Tag Archives: film

The Jungle Book by Rudyard Kipling

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It was my first moment of spiritual Eureka mixed with awesomeness and bewilderment in terra incognita when I first read The Jungle Book by Rudyard Kipling. It was a wonderful pictorial book painted with the scenes from the Disney’s classic animated film version. To the child’s eye, it was like a fiesta of vivid colors and vivacious characters set in motion in the heart of jungle I had never seen. What’s more, the animals were so humanlike and likable into the bargain that while reading the book, I almost forgot that they were beasts speaking their own language, which I was able to understand through the presence of Mowgli, who looked a lot like Tarzan in diminutive stature and size wearing only a loincloth and long dark hair. Mowgli’s knack of communicating with his beastly friends who were always there for him even compelled me to try talking to my domestic puppy Nena at that time by using a quaint conflation of the human alphabets and the doggie phonetics to a moderate success.

Now I am pitchforked forward in 2018, but the childlike sensation of reading The Jungle Book still resonates strongly with me in defiance against the existential horrors of life that I deal with everyday. Amid the the detritus of daily chores and duties, I turned to Disney’s remake of The Jungle Book (2016), which I chose to watch on my Kindle Fire a few nights ago. At first blush, I had a certain indisposition to watch the highly-acclaimed film: although I am not altogether unreconstructed in terms of watching a film version of classic literature, I tend to shun adopted film versions of classic literature because of the gratuitous rendering of post modernist revisionist interpretations of the books they put on screen. But such misgiving was proved to be an unnecessary mental albatross.

The Jungle Book is a cinematic eye candy to children and adults with its stunning visual impacts and a spectacular scale of the story set in the background of a deep jungle somewhere in India populated with a cast of magnificent characters representing human characteristics in different forms. To classify this film as an anthropomorphic children’s film is to miss the essence of Kipling’s allegorical allusion of our human nature to multifarious animal forms: Sloth, Integrity, Conscience, Humor, Greed, and Vengeance, all of which is manifested in contact with the nature itself whose essence is of neutrality. It is in this background of nature, which is neither paradise nor hell where our human nature becomes conspicuous in its very essence, a primeval form. The manifestation of such human traits is a fortiori overcome by the figure of Mowgli, a feral child brought by a benevolent wolf family. Mowgli is an emblematic of resilience, independence, and courage against the gravitas of trepidation, death, and despondency.

9780385389839Given the authenticity of the storytelling aligned with the original context by Kipling and the performance of the characters studded with breathtaking scenes of nature so characteristic of Disney’s creative imaginativeness, it is a film worth of the spending your time on screen. It is a kind of film that stimulates your mind by inviting you to think about a meaning of our human life and existence and of our purpose of life. It will also thrill your heart with the adventures of Mowgli in the heart of the jungle and the stereoscopic views of the nature on screen created by a wonderful collaboration of our timeless human imaginations and 21st century feats of technological bona fides.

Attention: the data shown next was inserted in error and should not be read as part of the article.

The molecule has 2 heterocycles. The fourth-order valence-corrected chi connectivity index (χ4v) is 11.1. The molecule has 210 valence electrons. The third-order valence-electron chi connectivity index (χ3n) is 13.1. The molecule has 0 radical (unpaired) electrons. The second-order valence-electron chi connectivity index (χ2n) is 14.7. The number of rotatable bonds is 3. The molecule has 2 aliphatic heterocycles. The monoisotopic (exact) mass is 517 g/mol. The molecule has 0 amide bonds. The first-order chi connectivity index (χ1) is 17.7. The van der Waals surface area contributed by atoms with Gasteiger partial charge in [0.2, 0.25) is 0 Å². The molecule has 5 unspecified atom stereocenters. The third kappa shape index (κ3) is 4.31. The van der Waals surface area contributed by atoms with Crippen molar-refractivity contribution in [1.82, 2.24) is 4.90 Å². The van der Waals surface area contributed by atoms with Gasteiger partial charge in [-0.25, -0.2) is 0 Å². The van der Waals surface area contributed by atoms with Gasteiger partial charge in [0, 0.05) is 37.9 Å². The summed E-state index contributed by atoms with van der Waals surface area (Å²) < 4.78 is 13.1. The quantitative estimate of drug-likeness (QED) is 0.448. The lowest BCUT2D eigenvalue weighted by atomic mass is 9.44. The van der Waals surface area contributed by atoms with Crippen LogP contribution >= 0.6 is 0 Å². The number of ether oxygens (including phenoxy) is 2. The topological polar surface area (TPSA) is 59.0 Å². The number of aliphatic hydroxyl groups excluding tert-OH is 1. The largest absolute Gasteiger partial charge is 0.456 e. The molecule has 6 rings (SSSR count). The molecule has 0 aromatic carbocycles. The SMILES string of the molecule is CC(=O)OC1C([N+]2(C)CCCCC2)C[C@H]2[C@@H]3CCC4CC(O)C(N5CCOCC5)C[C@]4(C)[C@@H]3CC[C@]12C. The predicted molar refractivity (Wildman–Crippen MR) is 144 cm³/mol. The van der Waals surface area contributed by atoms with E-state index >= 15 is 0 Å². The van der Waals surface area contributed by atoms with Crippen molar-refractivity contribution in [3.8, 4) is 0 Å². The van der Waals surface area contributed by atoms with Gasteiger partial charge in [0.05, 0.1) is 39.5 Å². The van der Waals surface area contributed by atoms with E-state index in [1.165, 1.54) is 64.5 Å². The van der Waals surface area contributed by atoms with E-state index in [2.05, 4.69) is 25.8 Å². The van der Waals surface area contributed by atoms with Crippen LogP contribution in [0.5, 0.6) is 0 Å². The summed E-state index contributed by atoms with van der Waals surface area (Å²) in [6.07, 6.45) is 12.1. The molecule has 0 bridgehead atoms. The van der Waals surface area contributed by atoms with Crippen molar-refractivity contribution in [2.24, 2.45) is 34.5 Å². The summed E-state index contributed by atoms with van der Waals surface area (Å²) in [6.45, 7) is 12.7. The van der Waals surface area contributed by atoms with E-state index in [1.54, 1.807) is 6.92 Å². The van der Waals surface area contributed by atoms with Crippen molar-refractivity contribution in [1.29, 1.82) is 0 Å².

One Man’s Fighting for Justice and Honor: Film Review on The Verdict by Paul Newman

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Release dateDecember 8, 1982 (USA)

This is not a movie about a courtroom drama displayed by the verbal theatrics that we can easily see in today’s legal dramas. It’s a movie about a man’s redeeming of his honor tainted by his self-destructive resort to alcoholism and disorientation in life pursuant to the destruction of his youthful idealism as a novice lawyer. Once bitten, twice diffident, the lawyer’s god-sent chance to turn over a new leaf in his later chapters of life comes to him when he is asked by a woman to represent her sister, a young woman whose life is forever bedridden in a coma as a result of inadvertent administration of anesthetics by doctors at a Catholic hospital. As the lawyer works on the case for a trial, he regains his confidence, hope, and meaning for his own life.

Paul Newman’s excellent performance as the lawyer struggling with his own life is the gem of the movie, rendering the verisimilitude of the character that evokes the pathos. His trademarks of fierce blue eyes that seem to be the only distinct features of his weary, forlorn face symbolize a suppressed light of intelligence, bludgeoned confidence, and vanquished hope, all of which still struggle to be liberated from self-imprisonment at any moment. The viewer will never fail to notice the feelings and the emotions Newman’s character tries to subdue or express by his brilliant method acting.

“The Verdict” is indeed a thought-provoking movie about the human nature and a light of hope that we all have in our lifetime. Without any courtroom theatrics full of sensational machinations and exchanging of fiery tirades between the lawyers of the opposite parties, this movie proves how a well written script based upon a realistic subject matter that elicits universal empathy in concert with the excellent performances of fine actors could work a wonder.